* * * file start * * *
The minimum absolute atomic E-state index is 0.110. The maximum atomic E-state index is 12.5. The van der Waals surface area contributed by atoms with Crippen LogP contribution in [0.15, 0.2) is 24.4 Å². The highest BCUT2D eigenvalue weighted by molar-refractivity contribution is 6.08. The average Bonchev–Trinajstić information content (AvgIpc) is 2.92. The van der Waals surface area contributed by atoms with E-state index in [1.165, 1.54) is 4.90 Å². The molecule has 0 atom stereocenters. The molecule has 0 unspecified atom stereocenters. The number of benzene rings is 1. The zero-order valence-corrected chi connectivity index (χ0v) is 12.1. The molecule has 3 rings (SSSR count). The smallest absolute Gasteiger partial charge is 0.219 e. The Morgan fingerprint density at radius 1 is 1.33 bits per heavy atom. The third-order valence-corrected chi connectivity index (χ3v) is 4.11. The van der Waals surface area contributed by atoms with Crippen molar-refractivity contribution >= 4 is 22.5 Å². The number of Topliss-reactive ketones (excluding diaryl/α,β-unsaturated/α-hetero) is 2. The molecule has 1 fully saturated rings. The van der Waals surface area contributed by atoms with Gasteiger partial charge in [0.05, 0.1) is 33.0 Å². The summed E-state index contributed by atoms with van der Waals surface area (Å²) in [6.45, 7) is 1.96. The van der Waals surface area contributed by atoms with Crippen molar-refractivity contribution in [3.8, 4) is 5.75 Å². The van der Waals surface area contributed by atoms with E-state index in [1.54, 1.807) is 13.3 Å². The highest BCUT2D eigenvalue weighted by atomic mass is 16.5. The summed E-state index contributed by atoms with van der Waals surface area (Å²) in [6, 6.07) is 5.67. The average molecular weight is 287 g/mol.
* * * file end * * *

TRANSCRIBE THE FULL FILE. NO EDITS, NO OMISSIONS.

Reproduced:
The minimum absolute atomic E-state index is 0.110. The maximum atomic E-state index is 12.5. The van der Waals surface area contributed by atoms with Crippen LogP contribution in [0.15, 0.2) is 24.4 Å². The highest BCUT2D eigenvalue weighted by molar-refractivity contribution is 6.08. The average Bonchev–Trinajstić information content (AvgIpc) is 2.92. The van der Waals surface area contributed by atoms with E-state index in [1.165, 1.54) is 4.90 Å². The molecule has 0 atom stereocenters. The molecule has 0 unspecified atom stereocenters. The number of benzene rings is 1. The zero-order valence-corrected chi connectivity index (χ0v) is 12.1. The molecule has 3 rings (SSSR count). The smallest absolute Gasteiger partial charge is 0.219 e. The Morgan fingerprint density at radius 1 is 1.33 bits per heavy atom. The third-order valence-corrected chi connectivity index (χ3v) is 4.11. The van der Waals surface area contributed by atoms with Crippen molar-refractivity contribution >= 4 is 22.5 Å². The number of Topliss-reactive ketones (excluding diaryl/α,β-unsaturated/α-hetero) is 2. The molecule has 1 fully saturated rings. The van der Waals surface area contributed by atoms with Gasteiger partial charge in [0.05, 0.1) is 33.0 Å². The summed E-state index contributed by atoms with van der Waals surface area (Å²) in [6.45, 7) is 1.96. The van der Waals surface area contributed by atoms with Crippen molar-refractivity contribution in [3.8, 4) is 5.75 Å². The van der Waals surface area contributed by atoms with E-state index in [1.54, 1.807) is 13.3 Å². The highest BCUT2D eigenvalue weighted by atomic mass is 16.5. The summed E-state index contributed by atoms with van der Waals surface area (Å²) in [6, 6.07) is 5.67. The average molecular weight is 287 g/mol.